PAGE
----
The road toward legal online gambling in Pennsylvania has been a frustrating affair.
Instead of looking to nearby New Jersey as a prime example of how to do iGaming right, lawmakers and regulators have decided that it would be best to stifle the industry at every possible juncture.
First there was the onerous tax rate on slots, a nearly unsustainable 54%. In tandem was the absurd licensing fees of $4 million per vertical, or a “discounted” $10 million should bidders apply for a collective slots, table games, and poker license.
More recently, regulators decided it would be wise to forbid gamblers from firing up their favorite iGaming site at any of the state’s 12 land-based casinos, not only rendering live/online play impossible, but potentially causing a whole slew of headaches for geolocation companies.
Last week the Pennsylvania Gaming Control Board ruled on skins, and for once, the outcome was favorable. Operators will be able to have unlimited skins, which seems to be even more generous than New Jersey’s hard cap of five platform providers per online gambling license.
Yet, Pennsylvania being Pennsylvania, there are several confounding caveats built into the regulations. A couple of these should just prove minor annoyances, but at least one could have a damaging impact on the industry.
First, some good news
Leniency regarding skins has proven a boon for New Jersey.
- Skins allowed smaller Atlantic City brands like Resorts and Golden Nugget to host some of the most recognizable names in online gaming (PokerStars, Betfair), inspiring a sense of competition that would be virtually absent otherwise.
- NJ operators no longer have to live and die based on the performance of a single site. This has tempted them to take more risks, leading to more creative marketing initiatives and new formats such as Live Dealer and Virtual Sports.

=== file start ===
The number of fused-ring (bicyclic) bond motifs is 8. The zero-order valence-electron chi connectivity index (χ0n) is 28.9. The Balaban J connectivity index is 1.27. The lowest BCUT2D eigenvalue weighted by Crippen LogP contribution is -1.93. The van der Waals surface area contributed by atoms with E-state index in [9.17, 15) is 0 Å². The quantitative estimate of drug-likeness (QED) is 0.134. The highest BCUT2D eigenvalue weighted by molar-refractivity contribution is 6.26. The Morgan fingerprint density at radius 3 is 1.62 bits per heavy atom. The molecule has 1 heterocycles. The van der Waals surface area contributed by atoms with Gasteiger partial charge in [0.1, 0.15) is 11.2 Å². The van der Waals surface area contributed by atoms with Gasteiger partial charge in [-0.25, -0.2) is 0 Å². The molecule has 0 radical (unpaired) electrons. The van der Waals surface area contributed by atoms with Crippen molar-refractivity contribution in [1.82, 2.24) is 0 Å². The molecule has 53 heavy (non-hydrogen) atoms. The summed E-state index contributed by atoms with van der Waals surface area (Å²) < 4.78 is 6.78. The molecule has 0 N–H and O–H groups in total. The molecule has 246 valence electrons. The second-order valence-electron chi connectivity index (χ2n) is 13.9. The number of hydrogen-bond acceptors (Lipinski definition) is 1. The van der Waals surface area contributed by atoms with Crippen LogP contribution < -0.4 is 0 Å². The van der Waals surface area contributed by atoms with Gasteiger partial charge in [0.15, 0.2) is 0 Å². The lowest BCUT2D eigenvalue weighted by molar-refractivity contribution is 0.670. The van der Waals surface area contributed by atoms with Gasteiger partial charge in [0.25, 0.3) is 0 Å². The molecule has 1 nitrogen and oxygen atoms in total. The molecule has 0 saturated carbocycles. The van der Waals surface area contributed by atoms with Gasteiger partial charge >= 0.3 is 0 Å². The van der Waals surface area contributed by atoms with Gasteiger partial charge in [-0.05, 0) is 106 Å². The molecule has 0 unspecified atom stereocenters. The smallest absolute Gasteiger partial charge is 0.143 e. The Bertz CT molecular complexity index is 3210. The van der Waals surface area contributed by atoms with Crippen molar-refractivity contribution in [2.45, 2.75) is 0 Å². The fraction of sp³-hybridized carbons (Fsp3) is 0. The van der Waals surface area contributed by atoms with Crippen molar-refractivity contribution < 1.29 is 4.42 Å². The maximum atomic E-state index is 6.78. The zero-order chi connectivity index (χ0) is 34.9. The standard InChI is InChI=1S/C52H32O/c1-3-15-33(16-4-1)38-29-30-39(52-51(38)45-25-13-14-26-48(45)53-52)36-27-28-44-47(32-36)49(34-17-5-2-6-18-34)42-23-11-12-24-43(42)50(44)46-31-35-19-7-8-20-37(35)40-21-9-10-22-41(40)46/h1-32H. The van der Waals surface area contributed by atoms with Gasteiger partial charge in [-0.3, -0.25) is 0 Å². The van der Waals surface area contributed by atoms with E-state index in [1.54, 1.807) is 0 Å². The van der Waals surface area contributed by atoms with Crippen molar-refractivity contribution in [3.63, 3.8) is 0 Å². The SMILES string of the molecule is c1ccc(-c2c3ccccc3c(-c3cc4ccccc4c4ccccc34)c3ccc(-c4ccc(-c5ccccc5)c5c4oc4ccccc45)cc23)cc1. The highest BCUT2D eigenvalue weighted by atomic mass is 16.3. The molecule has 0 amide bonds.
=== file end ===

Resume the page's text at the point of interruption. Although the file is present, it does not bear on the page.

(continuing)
- Having numerous brands under one license also enables better information sharing among brands, and therefore better operations.
- Skins are not just good for operators. Players benefit from a greater assortment of no-deposit bonuses, welcome bonuses, and recurring promotions. The state benefits from increased tax revenue and job creation.
An argument can be made that having too many sites would result in competition so fierce, that operators would have to vastly increase their marketing spend. That would be true if there wasn’t an appetite for more online casino sites, but recent revenue trends and the performance of industry newcomers reveal that it is not the case.
In a word, skins are good, and Pennsylvania will reap untold benefits from allowing them in spades.
Three problems that are varying levels of problematic
Of course Pennsylvania regulators couldn’t just leave well enough alone, instead instituting three caveats in its temporary regulations that seem designed to appease Parx Casino and Penn National, who came out against unlimited skins.
None of these caveats are catastrophic, but they’re hardly doing anyone any favors either.
Caveat #1: Identify your boss
The most innocuous caveat is one pertaining to branding. As per the temporary regulations, all skins must visually identify the associated license holder on their websites. So if Betfair is partnered with Parx, and there’s a Betfair online casino in Pennsylvania, the site would presumably have to stick a Parx icon prominently on its homepage.